According to the former Trump executives and the person Trump considers a friend, his drug use was widely discussed within the company as symptoms of possible abuse began to  emerge. Trump had always been aggressive-- sometime brutal-- in business as well as loose with the truth, but in the late 1980s, things had become much worse. While former employees said he had often been thoughtful and caring to his staff, he suddenly exhibited abusive behavior that at times seemed irrational. His self-aggrandizement grew to delusions of grandeur, his thin skin thinned more, his decisions grew more reckless. While he had always been a liar when it was convenient, he sputtered greater numbers of falsehoods at an alarming rate and seemed to believe them. When previously he would speak in sexist ways that were fairly typical in businesses during the early 1980s, toward the end of the decade he seemed to have no filter and openly said far more inappropriate things about women.

The worst impact of this recklessness may have been on his business; before the late 1980s, Trump usually focused on one major project at a time to ensure everything met his exacting standards. By the end of the decade, his reckless shopping spree was legion: he borrowed billions to open one Atlantic City casino after another, launching another one before any had turned a profit and ultimately creating a business model where he was competing with himself. As the scaffolding under his gaming business started collapsing, he borrowed even more money to buy his own airline. All of those late-1980s businesses flopped, sending Trump companies into multiple bankruptcies. Trump stopped the diethylpropion completely in 1990 under the supervision of a doctor, a former executive with his company said (ending the drug after long-term use causes serious withdrawal problems.) There is no evidence that Trump ever began using them again and, according to people who knew him throughout the 1990s, he returned to his arrogant, aggressive, self-aggrandizing, yet far more reasonable self.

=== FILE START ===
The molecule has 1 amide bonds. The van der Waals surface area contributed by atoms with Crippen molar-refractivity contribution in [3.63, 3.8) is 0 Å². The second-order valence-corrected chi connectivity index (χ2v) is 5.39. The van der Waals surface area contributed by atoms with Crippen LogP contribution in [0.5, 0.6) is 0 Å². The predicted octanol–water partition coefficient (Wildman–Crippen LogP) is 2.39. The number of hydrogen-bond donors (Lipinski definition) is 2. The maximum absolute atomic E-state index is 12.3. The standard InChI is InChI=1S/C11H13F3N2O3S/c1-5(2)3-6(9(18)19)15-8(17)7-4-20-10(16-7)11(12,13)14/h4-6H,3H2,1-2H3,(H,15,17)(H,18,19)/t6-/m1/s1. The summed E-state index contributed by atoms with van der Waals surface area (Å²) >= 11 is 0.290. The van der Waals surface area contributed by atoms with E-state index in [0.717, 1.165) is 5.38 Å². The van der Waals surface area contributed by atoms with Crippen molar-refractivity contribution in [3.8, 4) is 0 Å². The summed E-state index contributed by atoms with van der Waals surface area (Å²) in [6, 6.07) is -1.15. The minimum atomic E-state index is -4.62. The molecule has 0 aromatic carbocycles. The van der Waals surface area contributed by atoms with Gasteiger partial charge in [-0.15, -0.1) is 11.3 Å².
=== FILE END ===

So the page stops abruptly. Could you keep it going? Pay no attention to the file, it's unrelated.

Yesterday Matthew Yglesias went to Trump's other Achilles heel: the overwhelming, unprecedented corruption. Sure, Kushner is integral to that, but that was Trump's modus operandi long before Kushner was even born, back when Trump and Kushner's crooked father were ripping off anyone they could sucker into a deal. Yglesias feels the Democrats can win back Congress by focussing on Trump's corruption, including his "exploitation of loopholes in American conflict of interest law," his collusion with Putin-- "itself just one element in a vast nesting doll of shady dealings and opaque finances that congressional Republicans are helping Trump keep under wraps"-- and a kind of personal corruption that has more Americans daily convinced, correctly, that Trump "is on the take in outrageous ways."
The potential for serious corruption was always implicit in Trump’s presidential bid. We have had wealthy presidents before. But the Bushes, Kennedys, and Roosevelts were heirs to large, diversified fortunes consisting of stocks and bonds that could be placed into blind trusts in relatively straightforward ways.

...There is nothing blind about his finances-- his business empire is merely managed on a day-to-day basis by his adult sons, with whom he is in regular contact and who also work as leading members of his political operation.

His daughter and son-in-law serve as high-ranking officials in the White House, he operates a hotel in the nation’s capital that serves as an informal headquarters for his administration, and he spends a majority of his weekends at his private resorts in Florida, Virginia, and New Jersey.

Some of the grifting that results from this is almost comical, as in the periodic stories about the Secret Service spending thousands of dollars at a time renting golf carts from clubs that the president owns.

But lining his pockets with vast sums of public money is the least of the problems with Trump’s conduct in this regard. The real issue is that by joining one of Trump’s private clubs, wealthy individuals are putting cash directly in the president’s pocket while also gaining access to him. Trump seems to regularly-- and quite openly-- poll Mar-a-Lago members for their thoughts on the issues of the day. But it’s also an opportunity for more subtle lobbying in unprecedented ways.